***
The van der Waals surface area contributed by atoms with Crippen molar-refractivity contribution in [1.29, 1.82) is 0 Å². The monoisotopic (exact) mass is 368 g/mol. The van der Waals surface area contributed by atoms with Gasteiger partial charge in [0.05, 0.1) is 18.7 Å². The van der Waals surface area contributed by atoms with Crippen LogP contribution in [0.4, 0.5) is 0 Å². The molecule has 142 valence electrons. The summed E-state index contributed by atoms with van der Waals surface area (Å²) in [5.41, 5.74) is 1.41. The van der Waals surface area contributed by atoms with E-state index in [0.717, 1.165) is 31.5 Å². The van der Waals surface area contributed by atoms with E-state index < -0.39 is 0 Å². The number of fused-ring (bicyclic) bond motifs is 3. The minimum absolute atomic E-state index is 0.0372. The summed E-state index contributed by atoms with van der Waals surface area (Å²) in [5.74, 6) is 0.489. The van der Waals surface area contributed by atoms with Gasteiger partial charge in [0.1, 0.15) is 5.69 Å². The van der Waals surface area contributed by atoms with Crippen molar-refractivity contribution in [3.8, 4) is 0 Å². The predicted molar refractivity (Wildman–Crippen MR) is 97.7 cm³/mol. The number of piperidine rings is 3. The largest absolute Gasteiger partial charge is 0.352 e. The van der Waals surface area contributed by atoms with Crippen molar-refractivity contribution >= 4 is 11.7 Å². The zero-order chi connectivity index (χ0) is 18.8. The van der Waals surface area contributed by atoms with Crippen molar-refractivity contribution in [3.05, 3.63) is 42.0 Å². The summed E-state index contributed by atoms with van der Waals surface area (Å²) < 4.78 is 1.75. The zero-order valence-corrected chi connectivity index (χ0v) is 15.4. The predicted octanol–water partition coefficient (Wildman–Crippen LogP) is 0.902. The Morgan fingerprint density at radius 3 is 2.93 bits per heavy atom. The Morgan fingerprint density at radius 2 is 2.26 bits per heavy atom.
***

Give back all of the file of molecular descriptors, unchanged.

The van der Waals surface area contributed by atoms with Crippen molar-refractivity contribution in [1.29, 1.82) is 0 Å². The monoisotopic (exact) mass is 368 g/mol. The van der Waals surface area contributed by atoms with Gasteiger partial charge in [0.05, 0.1) is 18.7 Å². The van der Waals surface area contributed by atoms with Crippen LogP contribution in [0.4, 0.5) is 0 Å². The molecule has 142 valence electrons. The summed E-state index contributed by atoms with van der Waals surface area (Å²) in [5.41, 5.74) is 1.41. The van der Waals surface area contributed by atoms with E-state index in [0.717, 1.165) is 31.5 Å². The van der Waals surface area contributed by atoms with E-state index < -0.39 is 0 Å². The number of fused-ring (bicyclic) bond motifs is 3. The minimum absolute atomic E-state index is 0.0372. The summed E-state index contributed by atoms with van der Waals surface area (Å²) in [5.74, 6) is 0.489. The van der Waals surface area contributed by atoms with Gasteiger partial charge in [0.1, 0.15) is 5.69 Å². The van der Waals surface area contributed by atoms with Crippen molar-refractivity contribution in [3.8, 4) is 0 Å². The predicted molar refractivity (Wildman–Crippen MR) is 97.7 cm³/mol. The number of piperidine rings is 3. The largest absolute Gasteiger partial charge is 0.352 e. The van der Waals surface area contributed by atoms with Crippen molar-refractivity contribution >= 4 is 11.7 Å². The zero-order chi connectivity index (χ0) is 18.8. The van der Waals surface area contributed by atoms with Crippen molar-refractivity contribution in [3.05, 3.63) is 42.0 Å². The summed E-state index contributed by atoms with van der Waals surface area (Å²) < 4.78 is 1.75. The zero-order valence-corrected chi connectivity index (χ0v) is 15.4. The predicted octanol–water partition coefficient (Wildman–Crippen LogP) is 0.902. The Morgan fingerprint density at radius 3 is 2.93 bits per heavy atom. The Morgan fingerprint density at radius 2 is 2.26 bits per heavy atom.